// Data source
datasource db {
  provider = "postgresql"
  url      = env("DATABASE_URL")

// Generator
generator client {
  provider = "prisma-client-js"

// Data model
model Post {
  id        Int     @id @default(autoincrement())
  title     String
  content   String?
  published Boolean @default(false)
  author    User?   @relation(fields:  [authorId], references: [id])
  authorId  Int?

model User {
  id    Int     @id @default(autoincrement())
  email String  @unique
  name  String?
  posts Post[]

In this schema, you configure three things:

  • Data source: Specifies your database connection (via an environment variable)
  • Generator: Indicates that you want to generate Prisma Client
  • Data model: Defines your application models

The Prisma data model

On this page, the focus is on the data model. You can learn more about Data sources and Generators on the respective docs pages.

Functions of Prisma models

The data model is a collection of models. A model has two major functions:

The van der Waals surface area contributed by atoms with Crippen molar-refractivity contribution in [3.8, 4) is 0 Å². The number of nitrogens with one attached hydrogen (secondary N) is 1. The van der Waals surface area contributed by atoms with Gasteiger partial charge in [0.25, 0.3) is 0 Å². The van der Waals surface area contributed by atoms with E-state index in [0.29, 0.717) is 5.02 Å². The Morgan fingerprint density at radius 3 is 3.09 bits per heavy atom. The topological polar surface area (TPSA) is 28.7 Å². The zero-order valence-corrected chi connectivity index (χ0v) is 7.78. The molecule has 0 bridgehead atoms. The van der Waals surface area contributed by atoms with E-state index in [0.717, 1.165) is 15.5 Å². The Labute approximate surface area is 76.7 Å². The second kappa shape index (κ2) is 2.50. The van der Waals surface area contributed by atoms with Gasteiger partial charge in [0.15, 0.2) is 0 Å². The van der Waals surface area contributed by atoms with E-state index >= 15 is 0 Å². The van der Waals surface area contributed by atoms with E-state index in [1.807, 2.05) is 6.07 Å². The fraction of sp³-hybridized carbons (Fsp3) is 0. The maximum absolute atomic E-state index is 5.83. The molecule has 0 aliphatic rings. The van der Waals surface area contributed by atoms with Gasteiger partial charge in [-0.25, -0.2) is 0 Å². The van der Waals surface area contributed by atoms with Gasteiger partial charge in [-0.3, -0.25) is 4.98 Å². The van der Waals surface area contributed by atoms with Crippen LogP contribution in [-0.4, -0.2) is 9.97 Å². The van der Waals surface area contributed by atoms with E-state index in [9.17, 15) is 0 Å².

• Represent a table in the underlying database
  • Provide the foundation for the queries in the Prisma Client API

Getting a data model

There are two major workflows for "getting" a data model into your Prisma schema:

  • Generate the data model from introspecting a database
  • Manually writing the data model and mapping it to the database with Prisma Migrate

Once the data model is defined, you can generate Prisma Client which will expose CRUD and more queries for the defined models. If you're using TypeScript, you'll get full type-safety for all queries (even when only retrieving the subsets of a model's fields).

Generating Prisma Client

The first step when using Prisma Client is installing its npm package:

npm install @prisma/client

Note that the installation of this package invokes the prisma generate command which reads your Prisma schema and generates the Prisma Client code. The code will be located in node_modules/.prisma/client, which is exported by node_modules/@prisma/client/index.d.ts.

After you change your data model, you'll need to manually re-generate Prisma Client to ensure the code inside node_modules/.prisma/client get updated: